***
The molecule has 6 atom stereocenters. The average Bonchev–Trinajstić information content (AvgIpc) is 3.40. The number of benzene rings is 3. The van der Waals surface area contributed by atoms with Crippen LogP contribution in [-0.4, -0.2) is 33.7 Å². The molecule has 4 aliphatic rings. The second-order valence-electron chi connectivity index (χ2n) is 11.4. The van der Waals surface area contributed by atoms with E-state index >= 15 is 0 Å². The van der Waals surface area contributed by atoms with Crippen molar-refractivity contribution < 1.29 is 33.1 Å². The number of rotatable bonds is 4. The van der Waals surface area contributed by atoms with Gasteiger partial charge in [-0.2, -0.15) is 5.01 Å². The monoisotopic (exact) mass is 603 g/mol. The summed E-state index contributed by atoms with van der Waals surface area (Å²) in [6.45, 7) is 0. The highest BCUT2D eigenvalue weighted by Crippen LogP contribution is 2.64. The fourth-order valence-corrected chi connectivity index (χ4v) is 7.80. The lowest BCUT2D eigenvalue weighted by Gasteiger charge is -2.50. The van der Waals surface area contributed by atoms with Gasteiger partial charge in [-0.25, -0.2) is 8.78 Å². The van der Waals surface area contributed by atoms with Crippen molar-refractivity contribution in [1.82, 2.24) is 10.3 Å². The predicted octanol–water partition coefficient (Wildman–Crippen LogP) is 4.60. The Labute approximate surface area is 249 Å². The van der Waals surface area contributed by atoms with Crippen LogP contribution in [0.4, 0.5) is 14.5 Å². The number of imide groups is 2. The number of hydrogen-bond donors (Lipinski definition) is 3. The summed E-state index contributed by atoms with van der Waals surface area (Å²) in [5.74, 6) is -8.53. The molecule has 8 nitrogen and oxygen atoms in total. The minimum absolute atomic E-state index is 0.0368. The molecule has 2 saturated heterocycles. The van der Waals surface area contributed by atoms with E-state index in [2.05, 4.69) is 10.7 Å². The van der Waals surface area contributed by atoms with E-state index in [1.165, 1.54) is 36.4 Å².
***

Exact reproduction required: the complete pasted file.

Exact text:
The molecule has 6 atom stereocenters. The average Bonchev–Trinajstić information content (AvgIpc) is 3.40. The number of benzene rings is 3. The van der Waals surface area contributed by atoms with Crippen LogP contribution in [-0.4, -0.2) is 33.7 Å². The molecule has 4 aliphatic rings. The second-order valence-electron chi connectivity index (χ2n) is 11.4. The van der Waals surface area contributed by atoms with E-state index >= 15 is 0 Å². The van der Waals surface area contributed by atoms with Crippen molar-refractivity contribution < 1.29 is 33.1 Å². The number of rotatable bonds is 4. The van der Waals surface area contributed by atoms with Gasteiger partial charge in [-0.2, -0.15) is 5.01 Å². The monoisotopic (exact) mass is 603 g/mol. The summed E-state index contributed by atoms with van der Waals surface area (Å²) in [6.45, 7) is 0. The highest BCUT2D eigenvalue weighted by Crippen LogP contribution is 2.64. The fourth-order valence-corrected chi connectivity index (χ4v) is 7.80. The lowest BCUT2D eigenvalue weighted by Gasteiger charge is -2.50. The van der Waals surface area contributed by atoms with Gasteiger partial charge in [-0.25, -0.2) is 8.78 Å². The van der Waals surface area contributed by atoms with Crippen molar-refractivity contribution in [1.82, 2.24) is 10.3 Å². The predicted octanol–water partition coefficient (Wildman–Crippen LogP) is 4.60. The Labute approximate surface area is 249 Å². The van der Waals surface area contributed by atoms with Crippen LogP contribution in [0.4, 0.5) is 14.5 Å². The number of imide groups is 2. The number of hydrogen-bond donors (Lipinski definition) is 3. The summed E-state index contributed by atoms with van der Waals surface area (Å²) in [5.74, 6) is -8.53. The molecule has 8 nitrogen and oxygen atoms in total. The minimum absolute atomic E-state index is 0.0368. The molecule has 2 saturated heterocycles. The van der Waals surface area contributed by atoms with E-state index in [2.05, 4.69) is 10.7 Å². The van der Waals surface area contributed by atoms with E-state index in [1.165, 1.54) is 36.4 Å².